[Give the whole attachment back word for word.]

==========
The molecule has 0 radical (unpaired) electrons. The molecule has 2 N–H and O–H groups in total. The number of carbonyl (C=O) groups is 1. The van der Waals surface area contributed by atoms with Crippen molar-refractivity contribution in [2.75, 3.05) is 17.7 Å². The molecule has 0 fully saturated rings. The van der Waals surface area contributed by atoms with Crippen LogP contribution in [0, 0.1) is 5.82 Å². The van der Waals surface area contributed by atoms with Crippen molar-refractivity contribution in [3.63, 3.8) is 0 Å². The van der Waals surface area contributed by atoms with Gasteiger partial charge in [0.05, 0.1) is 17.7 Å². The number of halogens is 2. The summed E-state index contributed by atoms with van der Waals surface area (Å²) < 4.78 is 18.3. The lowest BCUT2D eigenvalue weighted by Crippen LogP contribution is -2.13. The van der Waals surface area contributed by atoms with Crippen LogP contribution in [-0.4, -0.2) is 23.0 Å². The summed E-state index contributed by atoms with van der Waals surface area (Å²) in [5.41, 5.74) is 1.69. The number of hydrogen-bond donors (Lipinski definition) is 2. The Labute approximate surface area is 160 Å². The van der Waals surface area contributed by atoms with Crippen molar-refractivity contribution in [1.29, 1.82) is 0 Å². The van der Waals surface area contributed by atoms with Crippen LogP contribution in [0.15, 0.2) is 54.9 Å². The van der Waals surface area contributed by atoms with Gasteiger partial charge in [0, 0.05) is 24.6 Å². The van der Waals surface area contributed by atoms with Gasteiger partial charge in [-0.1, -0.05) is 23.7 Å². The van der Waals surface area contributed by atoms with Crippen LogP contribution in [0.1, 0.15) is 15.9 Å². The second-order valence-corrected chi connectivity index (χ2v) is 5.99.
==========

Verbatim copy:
The molecule has 0 radical (unpaired) electrons. The molecule has 2 N–H and O–H groups in total. The number of carbonyl (C=O) groups is 1. The van der Waals surface area contributed by atoms with Crippen molar-refractivity contribution in [2.75, 3.05) is 17.7 Å². The molecule has 0 fully saturated rings. The van der Waals surface area contributed by atoms with Crippen LogP contribution in [0, 0.1) is 5.82 Å². The van der Waals surface area contributed by atoms with Crippen molar-refractivity contribution in [3.63, 3.8) is 0 Å². The van der Waals surface area contributed by atoms with Gasteiger partial charge in [0.05, 0.1) is 17.7 Å². The number of halogens is 2. The summed E-state index contributed by atoms with van der Waals surface area (Å²) < 4.78 is 18.3. The lowest BCUT2D eigenvalue weighted by Crippen LogP contribution is -2.13. The van der Waals surface area contributed by atoms with Crippen LogP contribution in [-0.4, -0.2) is 23.0 Å². The summed E-state index contributed by atoms with van der Waals surface area (Å²) in [5.41, 5.74) is 1.69. The number of hydrogen-bond donors (Lipinski definition) is 2. The Labute approximate surface area is 160 Å². The van der Waals surface area contributed by atoms with Crippen molar-refractivity contribution in [1.29, 1.82) is 0 Å². The van der Waals surface area contributed by atoms with Crippen LogP contribution in [0.15, 0.2) is 54.9 Å². The van der Waals surface area contributed by atoms with Gasteiger partial charge in [0, 0.05) is 24.6 Å². The van der Waals surface area contributed by atoms with Gasteiger partial charge in [-0.1, -0.05) is 23.7 Å². The van der Waals surface area contributed by atoms with Crippen LogP contribution in [0.1, 0.15) is 15.9 Å². The second-order valence-corrected chi connectivity index (χ2v) is 5.99.